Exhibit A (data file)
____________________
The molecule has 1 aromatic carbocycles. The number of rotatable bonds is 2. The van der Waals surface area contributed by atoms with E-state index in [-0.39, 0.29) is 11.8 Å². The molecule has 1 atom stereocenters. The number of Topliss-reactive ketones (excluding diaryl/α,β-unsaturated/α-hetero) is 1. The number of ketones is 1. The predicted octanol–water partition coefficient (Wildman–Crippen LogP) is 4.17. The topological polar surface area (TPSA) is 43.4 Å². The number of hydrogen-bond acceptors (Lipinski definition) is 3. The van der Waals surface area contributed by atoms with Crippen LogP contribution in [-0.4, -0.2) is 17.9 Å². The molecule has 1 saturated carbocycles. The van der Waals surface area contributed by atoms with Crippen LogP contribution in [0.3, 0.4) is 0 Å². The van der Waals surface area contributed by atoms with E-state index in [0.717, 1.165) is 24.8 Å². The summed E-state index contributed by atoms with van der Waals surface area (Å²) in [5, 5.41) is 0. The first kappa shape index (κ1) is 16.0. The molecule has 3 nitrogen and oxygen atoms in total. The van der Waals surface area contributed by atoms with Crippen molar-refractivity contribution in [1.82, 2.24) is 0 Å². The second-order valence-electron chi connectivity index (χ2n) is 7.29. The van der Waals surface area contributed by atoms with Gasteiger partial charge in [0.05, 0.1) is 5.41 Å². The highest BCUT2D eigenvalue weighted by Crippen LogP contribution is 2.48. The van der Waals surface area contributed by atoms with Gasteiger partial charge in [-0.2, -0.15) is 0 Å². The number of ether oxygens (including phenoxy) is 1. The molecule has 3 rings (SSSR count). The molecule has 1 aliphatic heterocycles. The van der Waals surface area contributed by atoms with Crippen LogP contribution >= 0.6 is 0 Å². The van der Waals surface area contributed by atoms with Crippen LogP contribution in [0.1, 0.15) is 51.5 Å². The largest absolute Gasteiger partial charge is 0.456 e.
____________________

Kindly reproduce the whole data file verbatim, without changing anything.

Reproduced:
The molecule has 1 aromatic carbocycles. The number of rotatable bonds is 2. The van der Waals surface area contributed by atoms with E-state index in [-0.39, 0.29) is 11.8 Å². The molecule has 1 atom stereocenters. The number of Topliss-reactive ketones (excluding diaryl/α,β-unsaturated/α-hetero) is 1. The number of ketones is 1. The predicted octanol–water partition coefficient (Wildman–Crippen LogP) is 4.17. The topological polar surface area (TPSA) is 43.4 Å². The number of hydrogen-bond acceptors (Lipinski definition) is 3. The van der Waals surface area contributed by atoms with Crippen LogP contribution in [-0.4, -0.2) is 17.9 Å². The molecule has 1 saturated carbocycles. The van der Waals surface area contributed by atoms with Crippen LogP contribution in [0.3, 0.4) is 0 Å². The van der Waals surface area contributed by atoms with E-state index in [0.717, 1.165) is 24.8 Å². The summed E-state index contributed by atoms with van der Waals surface area (Å²) in [5, 5.41) is 0. The first kappa shape index (κ1) is 16.0. The molecule has 3 nitrogen and oxygen atoms in total. The van der Waals surface area contributed by atoms with Crippen molar-refractivity contribution in [1.82, 2.24) is 0 Å². The second-order valence-electron chi connectivity index (χ2n) is 7.29. The van der Waals surface area contributed by atoms with Gasteiger partial charge in [0.05, 0.1) is 5.41 Å². The highest BCUT2D eigenvalue weighted by Crippen LogP contribution is 2.48. The van der Waals surface area contributed by atoms with Gasteiger partial charge in [-0.2, -0.15) is 0 Å². The number of ether oxygens (including phenoxy) is 1. The molecule has 3 rings (SSSR count). The molecule has 1 aliphatic heterocycles. The van der Waals surface area contributed by atoms with Crippen LogP contribution >= 0.6 is 0 Å². The van der Waals surface area contributed by atoms with Crippen LogP contribution in [0.1, 0.15) is 51.5 Å². The largest absolute Gasteiger partial charge is 0.456 e.